Selfishly, I want more.
I want more basketball games to cover. More days in the Tacoma Dome. More. More. More.
Still, it is understandable what the Washington Interscholastic Activities Association set out to do this year. Instead of the traditional 16-team, double-elimination tournaments, the WIAA went with opening round sites throughout the state. (Well, maybe not throughout. How about a bunch of places other than Southwest Washington?) The idea was to save money.
While official financial numbers will not be publicly released for about a month, it makes sense that the WIAA did save cents. Take the 4A and 3A state tournaments. Usually, it takes four days for the 4A boys and girls and four more days for the 3A boys and girls. That’s eight days in the dome. Under this year’s format, they got all four tournaments in the dome in three days — total. That’s saving a lot in rental costs.
Now that basketball players, coaches, fans, and yes, the media, have experienced the first year of this new format, it appears most people did not like change.
While some of those opening round sites were packed with fans, others were full of crickets. Most of the coaches I spoke with said it sure did not have the “feel” of the state tournament. Instead, it was just like an extension of district or bi-district tournaments. Nothing special.
“It felt like state to us because we’d never been there,” Evergreen girls coach Jay Foreman said with a laugh, referring to his team’s journey to Richland for the opening round of the 4A tournament. “But obviously, I would have loved for the kids to have a more enriching experience.”
So, here’s a tweak to the new system, courtesy of a coach who knows a thing or two about state tournaments.
Al Aldridge, who has coached the Prairie girls to 14 consecutive state tournament appearances, said there is a happy medium here that allows for a 16-team bracket in the dome but only five days of rental.
On Tuesday, all 32 teams — 16 from the 3A girls and 16 from the 3A boys — play the first-round games. Single-elimination. On Wednesday, all 32 of the 4A teams play single-elimination, first-round games.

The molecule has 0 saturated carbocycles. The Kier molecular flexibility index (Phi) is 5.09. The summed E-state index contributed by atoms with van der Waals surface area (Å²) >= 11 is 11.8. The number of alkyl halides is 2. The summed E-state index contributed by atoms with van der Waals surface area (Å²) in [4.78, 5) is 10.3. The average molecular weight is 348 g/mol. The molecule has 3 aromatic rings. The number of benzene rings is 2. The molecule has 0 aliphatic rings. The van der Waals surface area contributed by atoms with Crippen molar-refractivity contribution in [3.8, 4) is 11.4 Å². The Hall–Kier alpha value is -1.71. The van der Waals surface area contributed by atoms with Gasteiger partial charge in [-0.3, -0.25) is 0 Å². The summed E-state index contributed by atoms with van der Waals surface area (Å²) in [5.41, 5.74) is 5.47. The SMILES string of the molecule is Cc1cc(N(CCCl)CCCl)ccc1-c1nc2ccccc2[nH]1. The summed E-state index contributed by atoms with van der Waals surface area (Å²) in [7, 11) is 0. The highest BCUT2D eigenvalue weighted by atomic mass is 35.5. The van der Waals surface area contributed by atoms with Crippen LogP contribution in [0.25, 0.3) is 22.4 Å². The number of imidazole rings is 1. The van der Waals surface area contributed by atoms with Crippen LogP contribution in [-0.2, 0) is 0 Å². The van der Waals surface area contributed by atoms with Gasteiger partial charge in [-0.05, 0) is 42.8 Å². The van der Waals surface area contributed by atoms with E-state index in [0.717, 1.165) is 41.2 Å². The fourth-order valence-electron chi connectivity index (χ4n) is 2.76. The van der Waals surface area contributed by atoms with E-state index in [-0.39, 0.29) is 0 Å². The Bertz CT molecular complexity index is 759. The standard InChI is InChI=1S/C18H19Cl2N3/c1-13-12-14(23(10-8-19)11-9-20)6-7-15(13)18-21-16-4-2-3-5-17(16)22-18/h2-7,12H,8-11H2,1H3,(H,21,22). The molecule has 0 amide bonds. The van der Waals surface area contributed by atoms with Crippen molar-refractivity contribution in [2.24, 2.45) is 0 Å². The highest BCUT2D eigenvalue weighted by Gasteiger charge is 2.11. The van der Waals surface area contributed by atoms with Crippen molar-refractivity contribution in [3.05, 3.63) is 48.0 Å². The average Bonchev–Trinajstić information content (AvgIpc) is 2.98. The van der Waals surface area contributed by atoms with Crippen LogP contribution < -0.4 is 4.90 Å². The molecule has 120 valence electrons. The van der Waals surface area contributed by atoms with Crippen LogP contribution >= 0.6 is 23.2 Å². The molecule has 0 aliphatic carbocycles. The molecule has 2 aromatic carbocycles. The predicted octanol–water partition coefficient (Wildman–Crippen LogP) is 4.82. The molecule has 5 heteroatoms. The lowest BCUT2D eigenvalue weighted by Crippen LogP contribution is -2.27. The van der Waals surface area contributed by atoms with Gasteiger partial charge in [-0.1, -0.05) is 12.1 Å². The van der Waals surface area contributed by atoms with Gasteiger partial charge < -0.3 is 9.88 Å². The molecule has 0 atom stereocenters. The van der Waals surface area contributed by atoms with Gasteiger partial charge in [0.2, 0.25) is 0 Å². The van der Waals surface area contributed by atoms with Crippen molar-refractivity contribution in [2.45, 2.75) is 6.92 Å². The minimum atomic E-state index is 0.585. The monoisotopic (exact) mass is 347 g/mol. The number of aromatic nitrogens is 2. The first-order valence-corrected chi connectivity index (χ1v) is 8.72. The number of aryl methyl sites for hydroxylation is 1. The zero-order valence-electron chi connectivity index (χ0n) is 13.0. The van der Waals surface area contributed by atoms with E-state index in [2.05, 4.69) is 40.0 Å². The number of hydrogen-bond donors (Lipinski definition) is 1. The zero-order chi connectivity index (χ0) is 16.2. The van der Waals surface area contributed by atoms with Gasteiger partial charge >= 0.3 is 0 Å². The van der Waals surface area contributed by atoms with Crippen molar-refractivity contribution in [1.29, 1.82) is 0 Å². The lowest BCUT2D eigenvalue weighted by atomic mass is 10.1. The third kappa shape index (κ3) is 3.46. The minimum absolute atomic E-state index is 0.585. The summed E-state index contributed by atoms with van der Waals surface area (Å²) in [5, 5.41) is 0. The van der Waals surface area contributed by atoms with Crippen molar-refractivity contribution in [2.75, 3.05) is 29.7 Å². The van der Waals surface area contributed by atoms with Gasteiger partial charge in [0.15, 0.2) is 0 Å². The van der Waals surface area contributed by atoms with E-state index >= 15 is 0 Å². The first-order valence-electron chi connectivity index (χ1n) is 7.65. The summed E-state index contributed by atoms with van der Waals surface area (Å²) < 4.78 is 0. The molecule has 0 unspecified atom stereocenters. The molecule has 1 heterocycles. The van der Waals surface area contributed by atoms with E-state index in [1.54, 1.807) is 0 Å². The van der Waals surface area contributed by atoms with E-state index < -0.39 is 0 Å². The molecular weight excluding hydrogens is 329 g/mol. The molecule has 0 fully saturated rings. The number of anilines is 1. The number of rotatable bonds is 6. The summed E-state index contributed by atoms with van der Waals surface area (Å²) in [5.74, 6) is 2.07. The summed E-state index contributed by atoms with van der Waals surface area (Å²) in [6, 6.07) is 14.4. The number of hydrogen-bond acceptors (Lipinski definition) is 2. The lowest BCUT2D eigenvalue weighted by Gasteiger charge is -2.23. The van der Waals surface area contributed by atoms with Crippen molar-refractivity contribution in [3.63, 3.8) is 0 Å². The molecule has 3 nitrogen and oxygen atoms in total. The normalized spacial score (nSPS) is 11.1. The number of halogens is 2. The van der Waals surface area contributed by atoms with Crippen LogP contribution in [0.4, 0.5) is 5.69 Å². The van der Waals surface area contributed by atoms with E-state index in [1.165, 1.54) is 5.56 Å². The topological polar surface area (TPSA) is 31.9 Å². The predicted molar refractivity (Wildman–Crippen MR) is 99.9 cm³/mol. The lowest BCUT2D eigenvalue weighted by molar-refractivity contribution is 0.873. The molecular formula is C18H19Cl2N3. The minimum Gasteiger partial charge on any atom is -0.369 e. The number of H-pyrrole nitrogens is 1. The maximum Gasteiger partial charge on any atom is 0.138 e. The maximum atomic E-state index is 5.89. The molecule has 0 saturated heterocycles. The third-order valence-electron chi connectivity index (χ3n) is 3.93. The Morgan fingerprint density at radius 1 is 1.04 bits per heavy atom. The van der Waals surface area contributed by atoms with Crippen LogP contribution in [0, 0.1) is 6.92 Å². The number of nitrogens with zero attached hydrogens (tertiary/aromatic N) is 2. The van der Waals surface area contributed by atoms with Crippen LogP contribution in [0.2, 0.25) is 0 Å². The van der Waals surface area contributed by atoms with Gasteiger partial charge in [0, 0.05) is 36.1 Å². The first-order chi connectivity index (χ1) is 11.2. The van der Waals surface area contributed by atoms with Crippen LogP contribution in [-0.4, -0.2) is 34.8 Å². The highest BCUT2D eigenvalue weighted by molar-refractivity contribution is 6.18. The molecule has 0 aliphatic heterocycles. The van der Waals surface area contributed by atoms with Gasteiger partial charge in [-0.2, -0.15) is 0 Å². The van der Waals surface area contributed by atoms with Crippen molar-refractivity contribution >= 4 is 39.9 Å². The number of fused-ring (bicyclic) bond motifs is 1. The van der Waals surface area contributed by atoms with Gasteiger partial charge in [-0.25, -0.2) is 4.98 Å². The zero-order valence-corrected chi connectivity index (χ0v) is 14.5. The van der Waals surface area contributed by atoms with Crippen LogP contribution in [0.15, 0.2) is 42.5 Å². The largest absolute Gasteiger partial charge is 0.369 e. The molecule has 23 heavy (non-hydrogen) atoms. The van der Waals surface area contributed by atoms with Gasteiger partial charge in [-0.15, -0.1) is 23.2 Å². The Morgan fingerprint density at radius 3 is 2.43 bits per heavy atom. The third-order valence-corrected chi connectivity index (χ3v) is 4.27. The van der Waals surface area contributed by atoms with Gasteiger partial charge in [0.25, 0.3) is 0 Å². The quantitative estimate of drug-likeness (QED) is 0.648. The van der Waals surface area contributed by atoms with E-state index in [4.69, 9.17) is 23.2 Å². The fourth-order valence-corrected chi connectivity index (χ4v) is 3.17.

Then on Thursday, the eight remaining teams in each tournament go to double-elimination for the all the trophies, just like this year’s Thursday-through-Saturday format.
The drawback: Teams that travel to Tacoma will not be guaranteed two games. So what: The Evergreen girls and boys traveled to Richland for the opening round games and were both one-and-done.
Another weird thing about this year’s format was the whittling down of four teams to two teams from each site of the opening round. Not only was it possible for a team to lose its first-round state game and still win the championship, it actually happened — three times.
The Clover Park boys lost their opening round game, then won the play-in game before running the table in Yakima for the 2A championship. Reardon (2B girls) and Colton (1B girls) did the same thing.
All the more strange, Clover Park and Colton ended up beating the same teams in the finals that beat them in the opening round. Doesn’t seem fair for those second-place teams to have had to beat the same team twice in the same tournament to win a state championship.
Lakes, meanwhile, won the 3A boys title and had to win five state playoff games to do it — one more than in the traditional format.
WIAA leaders have said all along that after going through this season of change, they would be open to suggestions for improvement. If you go to the association’s website — www.wiaa.com — you will see they really mean it. The WIAA wants to hear from you with its state basketball survey, up now through March 14.
Personally, I’d go with the Aldridge Plan. There is no perfect scenario, but the return to 16 teams at one site would bring back the “buzz” of a state tournament.
One-and-done at the dome is about a million times better than one-and-done in Richland.
Paul Valencia covers high school sports for The Columbian. He can be reached at 360-735-4557 or e-mail at firstname.lastname@example.org.